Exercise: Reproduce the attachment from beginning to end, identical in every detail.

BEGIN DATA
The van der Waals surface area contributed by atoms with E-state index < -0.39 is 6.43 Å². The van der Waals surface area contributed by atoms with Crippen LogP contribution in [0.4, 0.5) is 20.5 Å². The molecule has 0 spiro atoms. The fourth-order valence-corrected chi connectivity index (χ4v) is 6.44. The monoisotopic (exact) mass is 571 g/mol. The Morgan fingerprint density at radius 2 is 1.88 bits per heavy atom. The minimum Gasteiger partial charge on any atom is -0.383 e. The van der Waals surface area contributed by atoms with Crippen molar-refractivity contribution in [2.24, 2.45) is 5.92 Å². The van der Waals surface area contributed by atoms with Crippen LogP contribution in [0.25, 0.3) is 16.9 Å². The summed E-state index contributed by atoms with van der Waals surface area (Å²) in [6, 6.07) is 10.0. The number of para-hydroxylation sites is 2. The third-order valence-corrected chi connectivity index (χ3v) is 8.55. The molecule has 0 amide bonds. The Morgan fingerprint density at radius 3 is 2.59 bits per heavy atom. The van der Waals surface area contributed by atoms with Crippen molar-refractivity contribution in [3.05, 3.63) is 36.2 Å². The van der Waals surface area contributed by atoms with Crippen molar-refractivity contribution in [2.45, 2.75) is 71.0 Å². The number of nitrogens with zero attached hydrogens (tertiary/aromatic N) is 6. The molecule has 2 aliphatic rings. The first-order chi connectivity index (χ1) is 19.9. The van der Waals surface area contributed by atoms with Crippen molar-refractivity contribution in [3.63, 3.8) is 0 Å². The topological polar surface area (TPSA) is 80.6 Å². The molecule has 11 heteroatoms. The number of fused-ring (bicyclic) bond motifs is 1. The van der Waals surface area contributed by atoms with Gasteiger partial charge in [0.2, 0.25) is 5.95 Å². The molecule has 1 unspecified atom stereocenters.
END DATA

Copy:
The van der Waals surface area contributed by atoms with E-state index < -0.39 is 6.43 Å². The van der Waals surface area contributed by atoms with Crippen LogP contribution in [0.4, 0.5) is 20.5 Å². The molecule has 0 spiro atoms. The fourth-order valence-corrected chi connectivity index (χ4v) is 6.44. The monoisotopic (exact) mass is 571 g/mol. The Morgan fingerprint density at radius 2 is 1.88 bits per heavy atom. The minimum Gasteiger partial charge on any atom is -0.383 e. The van der Waals surface area contributed by atoms with Crippen molar-refractivity contribution in [2.24, 2.45) is 5.92 Å². The van der Waals surface area contributed by atoms with Crippen LogP contribution in [0.25, 0.3) is 16.9 Å². The summed E-state index contributed by atoms with van der Waals surface area (Å²) in [6, 6.07) is 10.0. The number of para-hydroxylation sites is 2. The third-order valence-corrected chi connectivity index (χ3v) is 8.55. The molecule has 0 amide bonds. The Morgan fingerprint density at radius 3 is 2.59 bits per heavy atom. The van der Waals surface area contributed by atoms with Crippen molar-refractivity contribution in [3.05, 3.63) is 36.2 Å². The van der Waals surface area contributed by atoms with Crippen molar-refractivity contribution in [2.45, 2.75) is 71.0 Å². The number of nitrogens with zero attached hydrogens (tertiary/aromatic N) is 6. The molecule has 2 aliphatic rings. The first-order chi connectivity index (χ1) is 19.9. The van der Waals surface area contributed by atoms with Crippen molar-refractivity contribution in [3.63, 3.8) is 0 Å². The topological polar surface area (TPSA) is 80.6 Å². The molecule has 11 heteroatoms. The number of fused-ring (bicyclic) bond motifs is 1. The van der Waals surface area contributed by atoms with Gasteiger partial charge in [0.2, 0.25) is 5.95 Å². The molecule has 1 unspecified atom stereocenters.